feel a pop if they’re going to feel it. you’re not always going to feel it, but
if you do, you a lot of times because this is
opening up that joint now and I’m pushing in it’s fanning that pelvic area
out, and sometimes you get a little pop. completely normal
as long as maybe it’s just a little bit of pain and then it goes away
immediately. so again five seconds, big push as hard
as you comfortably can, and then relax. and do that three to five times. so then
the next one you’re gonna lie on your side with the side that’s uncomfortable
up on top. so now let’s say it’s on my right side just so I can look at you
while I’m talking. so I’m going to lie down kind of get in a comfortable
position. I might prop up throughout this just so I can see you a little bit
better, but make sure you’re comfortable. so if you need to lie all the way down,
make sure you’re comfortable while you’re doing it. so this is kind of a
weird technique, but it usually works pretty well. so you’re gonna feel back
behind you where your SI joint is where that SI joint is. it’s basically where
the spine are that sacrum comes into the pelvis or that ilium, so sacroiliac joint.
and is it’s usually if you look at someone’s back where they it looks like
they have little dimples on the low part of their back, that’s where that SI joint
is. you can usually feel it it’s kind of a little knot back there and that’s what
I want you to take your thumb and just push into that joint. so you’re going to
give it a little pressure there like you’re just trying to push it inwards. so
while you’re pushing inwards you’re going to take that top leg bring that
hip up kind of into flexion and drop it on the floor in front of you. you can do
this on the bed too if you can’t get down on the floor that’s fine. you can do
these on your bed, or on a couch, so after you come into this position you’re gonna
come up, kick the leg out behind you, and then drop down. now the key is try to be
pushing into that SI joint the whole time. and so by doing this movement again
sometimes it helps it just kind of pop back into place. so just repeat this a
couple times .so now I’m going to come up and then bring that knee up and bring it
down. so just nice smooth motions but always kind of come up, kick it out, and
then drop it down. don’t just come back and forth like this because that’s going
to irritate your IT band. so make sure when you
come back up you’re lifting up bending up that knee, dropping down, up, kick out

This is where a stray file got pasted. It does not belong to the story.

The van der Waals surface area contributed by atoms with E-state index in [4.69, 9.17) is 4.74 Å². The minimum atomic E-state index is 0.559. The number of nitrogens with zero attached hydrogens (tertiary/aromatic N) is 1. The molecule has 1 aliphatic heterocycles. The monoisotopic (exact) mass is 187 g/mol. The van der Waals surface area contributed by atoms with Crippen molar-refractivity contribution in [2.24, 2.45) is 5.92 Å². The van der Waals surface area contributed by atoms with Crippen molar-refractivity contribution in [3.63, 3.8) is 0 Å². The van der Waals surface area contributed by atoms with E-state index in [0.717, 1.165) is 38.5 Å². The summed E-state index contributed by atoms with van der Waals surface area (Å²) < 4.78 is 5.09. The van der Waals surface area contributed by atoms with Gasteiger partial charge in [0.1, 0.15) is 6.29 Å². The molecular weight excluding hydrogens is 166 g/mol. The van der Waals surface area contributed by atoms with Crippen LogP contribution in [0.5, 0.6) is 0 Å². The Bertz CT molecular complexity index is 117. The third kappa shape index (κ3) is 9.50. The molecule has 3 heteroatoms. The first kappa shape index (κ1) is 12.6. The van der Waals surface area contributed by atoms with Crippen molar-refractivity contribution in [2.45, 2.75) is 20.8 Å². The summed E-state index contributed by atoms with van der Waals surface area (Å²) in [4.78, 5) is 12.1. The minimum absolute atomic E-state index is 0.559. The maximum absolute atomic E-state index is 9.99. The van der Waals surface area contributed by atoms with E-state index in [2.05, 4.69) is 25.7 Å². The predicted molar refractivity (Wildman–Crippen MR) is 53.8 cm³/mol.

behind you, and then come back down. so I would just say you know maybe do about
five of these. you don’t have to you know go too crazy with it.
you can do five maybe two sets of five a couple times a day throughout the day
just to kind of give that thing nice and loosened up. so then the next one is
going to be a hip flexor stretch. I usually like doing a hip flexor stretch
kind of in the lunge position. if you’re stretching out your hip flexors because
sometimes it’s tight on one side and then weak on the other side, so you want
to get them nice and stretched out. so when you get into the lunge position
for the hip flexor stretch, I like putting a pillow underneath my knee just
because it protects it a little bit. so especially if you’re on a harder surface
make sure you put something under there. so the the side you want to stretch is
going to be the one that’s down. so that my left side is the one that I want to
stretch that for that hip flexor. put your other foot a little bit further out
in front of you, and the goal with this to get the best stretch is keep your
upper body straight. so I’m not bending forward like this. I’m getting no stretch
in my hip flexor right now because it’s still kind of straight through there, so
I want to keep this upright and then launch my whole body forward. and I
should feel that stretch right through there. so if that hip flexor is tight and
it’s pulling on that joint to rotate it forward, then I’m getting it nice and
stretched out. so since this is a stretch, you want to hold that stretch for thirty
Seconds, come back, and do that a total of three times. now you can do both sides,
you probably really want to focus on the side that’s tight, but I always like to